I love traveling in U.K. Almost all hotels/B&B's have a tea kettle in the room. Having coffee/tea whenever is nice. But we are heading for Spain in a month and was hoping to get some polite suggestions on what to do about my coffee first thing in the morning. I think I will try the Via Instant by Starbucks (after all I do live in Washington). I have seen Carte Noir while in France. I may buy some while at the CdG airport, if I can find it, before flying on to Barcelona. It comes in Expresso and regular. I have the paper cones that fit over a cup. Anything will be better than instant. Thanks for the entertaining chats!!
I have to say the popularity and availablity of Nescafe surprised me too, I remember it was kind of big in the late 60s, early 70s here, sort of like TANG was and now out of favor , but apparently not in europe.
This may explain the Nescafe popularity: in France and perhaps some of the other countries a typical breakfast used to be, and may still be, chocolate or Nescafe in a large bowl of hot milk, in other words cafe au lait. I brew coffee in an Italian stovetop pot to mix with hot milk every morning, but my Paris-born husband still mixes in Nescafe, and prefers it.
Allen: you are so right. I hope no one finds out that I brought instant coffee to Europe. Please don't tell on me.
This is insanity, people! Do not, I repeat, do not ever bring instant coffee to Europe. There should be a law, I tell ya!
Well, instant coffee is a European invention. Nescafe was invented by Max Morgenthaler at Nestle in Vevey in the 1930s at the request of the Brazilian government. They wanted to find a way to store coffee beans instead of destroying crops like they used to do when there was not enough demand. Not sure it is a legend but allegedly US soldiers brought back with them that "delicacy" (which was part of their food ration) and helped popularize Nescafe in the US.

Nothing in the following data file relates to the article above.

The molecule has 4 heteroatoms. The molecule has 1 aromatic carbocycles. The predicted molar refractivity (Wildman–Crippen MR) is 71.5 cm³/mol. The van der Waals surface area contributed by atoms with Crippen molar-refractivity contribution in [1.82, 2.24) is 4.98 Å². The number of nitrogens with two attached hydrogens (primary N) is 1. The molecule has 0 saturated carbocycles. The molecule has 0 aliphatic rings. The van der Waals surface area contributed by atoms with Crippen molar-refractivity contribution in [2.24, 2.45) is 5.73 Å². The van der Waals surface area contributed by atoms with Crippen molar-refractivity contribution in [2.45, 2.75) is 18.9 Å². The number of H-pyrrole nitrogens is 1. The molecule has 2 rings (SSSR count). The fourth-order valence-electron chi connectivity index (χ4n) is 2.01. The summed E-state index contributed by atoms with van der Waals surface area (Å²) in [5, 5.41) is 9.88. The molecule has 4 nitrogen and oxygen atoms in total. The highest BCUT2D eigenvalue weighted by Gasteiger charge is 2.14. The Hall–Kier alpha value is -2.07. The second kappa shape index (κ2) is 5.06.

It is still pretty popular in Europe. Growing up I had Nescafe. With the European mini-kitchenettes, there was not much space for appliances.
I'm not sure about the rest of Europe but George Clooney is the Nescafe spokesman here in Italy, his freaking commercials are on tv constantly.
Bodum now sells a plastic version of its French Press designed for travllers. It appears to make two to three cups. You will need a source of hot water but you can carry your own ground coffee with you which is sure to give you a better wake-up in the morning. Cheaper, too.
Do you mean something like this: http://www.amazon.com/Voltage-Valet-Quick-Coffee-Maker/dp/B002D36O34 I don't have one but had considered it once. I decided against it because I didn't want the extra weight.
I'm sure they must have them in the US...here in Canada hubby bought some Maxwell House coffee that is in a tea bag type thing...so you just let it steep like tea I guess...not instant at least :) I think he used a few of them when we were away and no American type coffee to be found...
"I'm not sure about the rest of Europe but George Clooney is the Nescafe spokesman here in Italy, his freaking commercials are on tv constantly." I haven't seen those commercials in Germany, but I have in Belgium and the Netherlands. Is there a reason why A-list American celebrities appear in such commercials in Europe but not in the US?
To avoid the perception of selling-out: http://en.wikipedia.org/wiki/Foreign_celebrity_advertising